Our opening hymn, "The Trumpets Sound, the Angels Sing" joyfully invites us to the table of the King with love divine, trumpets and angels singing. Graham Kendrick has been described as 'father of modern worship music whose songs are crammed full of poetic, divine, biblical truth'. Three hymns of Kendrick's are in our hymnal, including perhaps his best known hymn "Shine, Jesus, Shine". Kendrick is based out of the UK and is an active advocate for the charity Compassion, encouraging audiences worldwide to understand worship as a way of life, and true intimacy with God as sharing in the concerns of his heart and participating in his mission to the world. Compassion operates in over 24 nations and facilitates the support of over a million children. Graham was one of the founders and songwriters behind the global phenomenon ‘March For Jesus’ which mobilized Christians to 'take the walls of the church' and bring praise, prayer and acts of goodwill and reconciliation to the streets.
"Let Us Ever Walk with Jesus" is our hymn of the day this week and I want to point out a very important word in the German song title that, in my humble opinion, perfectly reflects the message of our gospel. LASSET UNS MIT JESU ZIEHEN does, in a way, translate to the title of the hymn but the word ziehen can also mean "journey, be drawn into and journey with someone, to go, march, roam or pull". We are told this week "abide in me as I abide in you....I have said these things to you so that my joy may be in you, and that your joy may be complete". To be drawn in with and journey with someone is much more intense for both parties than a casual stroll through the park and suggests a much deeper relationship. Sigismund von Birken wrote the text to this beautiful hymn. He was the son of an evangelical pastor who had to flee Bohemia for Nürnberg. Von Birken studied both law and theology, but left his studies incomplete, joining an order of poets and dabbling in tutoring; he would later become head of this poets’ society (the “Pegnitz Shepherd and Flower Order”), and while in leadership emphasized religious poetry. He received numerous honors for his art. "Jesus, I Will Ponder Now" is also one of his hymns that we regularly sing at GA during Lent. Ahasuerus Fritsch, the composer, was a German jurist, poet and hymn writer of the Baroque era. He was the first German legal scholar to deal with the danger of influencing the people by the press. Besides a large number of legal publications, he wrote religious hymns and devotional writings. Johann Sebastian Bach based his chorale cantata "Liebster Immanuel, Herzog der Frommen", BWV 123, for Epiphany 1725 on a hymn in six stanzas by Fritsch and used single stanzas in other cantatas.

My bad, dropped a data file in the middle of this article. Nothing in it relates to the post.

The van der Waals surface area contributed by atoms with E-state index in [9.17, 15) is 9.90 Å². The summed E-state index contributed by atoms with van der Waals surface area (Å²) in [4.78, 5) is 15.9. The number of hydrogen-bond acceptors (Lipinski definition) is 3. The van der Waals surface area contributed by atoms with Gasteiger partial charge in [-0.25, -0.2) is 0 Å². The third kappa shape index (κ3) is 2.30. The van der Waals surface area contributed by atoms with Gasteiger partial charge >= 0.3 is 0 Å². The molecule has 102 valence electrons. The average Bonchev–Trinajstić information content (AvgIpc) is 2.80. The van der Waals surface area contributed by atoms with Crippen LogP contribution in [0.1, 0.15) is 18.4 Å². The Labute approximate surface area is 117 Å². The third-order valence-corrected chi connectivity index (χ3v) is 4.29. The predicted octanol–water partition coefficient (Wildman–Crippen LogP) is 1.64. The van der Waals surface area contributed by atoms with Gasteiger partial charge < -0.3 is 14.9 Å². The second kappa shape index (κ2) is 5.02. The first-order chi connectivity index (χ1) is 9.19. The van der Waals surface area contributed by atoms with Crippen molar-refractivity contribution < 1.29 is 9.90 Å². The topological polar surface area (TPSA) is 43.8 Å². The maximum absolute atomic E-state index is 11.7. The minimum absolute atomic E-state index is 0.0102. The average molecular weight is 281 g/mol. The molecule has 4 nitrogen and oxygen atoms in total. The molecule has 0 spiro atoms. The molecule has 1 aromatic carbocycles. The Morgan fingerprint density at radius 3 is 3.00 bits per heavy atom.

I don't normally mention the extra music in the service (prelude, postlude etc.) but this week I wanted to call attention to the prelude. The prelude this week is by one of my new favorite composers, Jonathan Reuss. I discovered a book of his hymn arrangements at Augsburg Fortress last year and I'm hooked. Not only does it showcase some wonderful hymn tunes but the arrangements feature both subtle hints of the original text and some splashy, uplifting endings. The composer is equally interesting. During the day he works as an information technology analyst and designer and by night as the choir director and organist at a Midwest Lutheran church. While encouraged to think about attending seminary he found his 'preaching call' through music and is quoted as saying "singing a hymn is to pray twice". I hope you enjoy listening to his music as much as I like playing it.